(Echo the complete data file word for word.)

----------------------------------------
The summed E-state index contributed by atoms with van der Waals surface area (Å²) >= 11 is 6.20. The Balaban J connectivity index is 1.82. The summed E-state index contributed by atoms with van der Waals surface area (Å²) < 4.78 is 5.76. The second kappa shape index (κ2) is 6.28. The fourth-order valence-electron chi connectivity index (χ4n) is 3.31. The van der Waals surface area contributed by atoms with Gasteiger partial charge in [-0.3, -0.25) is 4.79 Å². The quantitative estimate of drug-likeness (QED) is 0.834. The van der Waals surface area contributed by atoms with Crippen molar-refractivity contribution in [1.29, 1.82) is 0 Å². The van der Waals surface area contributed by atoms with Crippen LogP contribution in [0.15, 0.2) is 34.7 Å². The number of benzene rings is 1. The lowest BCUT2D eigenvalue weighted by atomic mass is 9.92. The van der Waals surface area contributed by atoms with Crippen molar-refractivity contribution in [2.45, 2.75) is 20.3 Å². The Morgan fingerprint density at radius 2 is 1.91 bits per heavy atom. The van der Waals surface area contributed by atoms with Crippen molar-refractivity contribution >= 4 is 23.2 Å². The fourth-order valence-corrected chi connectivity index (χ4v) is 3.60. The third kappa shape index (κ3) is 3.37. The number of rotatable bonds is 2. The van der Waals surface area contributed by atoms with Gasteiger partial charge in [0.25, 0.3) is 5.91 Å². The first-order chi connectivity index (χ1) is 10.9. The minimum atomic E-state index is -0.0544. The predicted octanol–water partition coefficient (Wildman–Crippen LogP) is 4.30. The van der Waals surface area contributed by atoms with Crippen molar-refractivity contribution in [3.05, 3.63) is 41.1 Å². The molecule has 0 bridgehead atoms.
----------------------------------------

The summed E-state index contributed by atoms with van der Waals surface area (Å²) >= 11 is 6.20. The Balaban J connectivity index is 1.82. The summed E-state index contributed by atoms with van der Waals surface area (Å²) < 4.78 is 5.76. The second kappa shape index (κ2) is 6.28. The fourth-order valence-electron chi connectivity index (χ4n) is 3.31. The van der Waals surface area contributed by atoms with Gasteiger partial charge in [-0.3, -0.25) is 4.79 Å². The quantitative estimate of drug-likeness (QED) is 0.834. The van der Waals surface area contributed by atoms with Crippen molar-refractivity contribution in [1.29, 1.82) is 0 Å². The van der Waals surface area contributed by atoms with Crippen LogP contribution in [0.15, 0.2) is 34.7 Å². The number of benzene rings is 1. The lowest BCUT2D eigenvalue weighted by atomic mass is 9.92. The van der Waals surface area contributed by atoms with Crippen molar-refractivity contribution in [2.45, 2.75) is 20.3 Å². The Morgan fingerprint density at radius 2 is 1.91 bits per heavy atom. The van der Waals surface area contributed by atoms with Crippen molar-refractivity contribution >= 4 is 23.2 Å². The fourth-order valence-corrected chi connectivity index (χ4v) is 3.60. The third kappa shape index (κ3) is 3.37. The number of rotatable bonds is 2. The van der Waals surface area contributed by atoms with Gasteiger partial charge in [0.25, 0.3) is 5.91 Å². The first-order chi connectivity index (χ1) is 10.9. The minimum atomic E-state index is -0.0544. The predicted octanol–water partition coefficient (Wildman–Crippen LogP) is 4.30. The van der Waals surface area contributed by atoms with Crippen molar-refractivity contribution in [3.05, 3.63) is 41.1 Å². The molecule has 0 bridgehead atoms.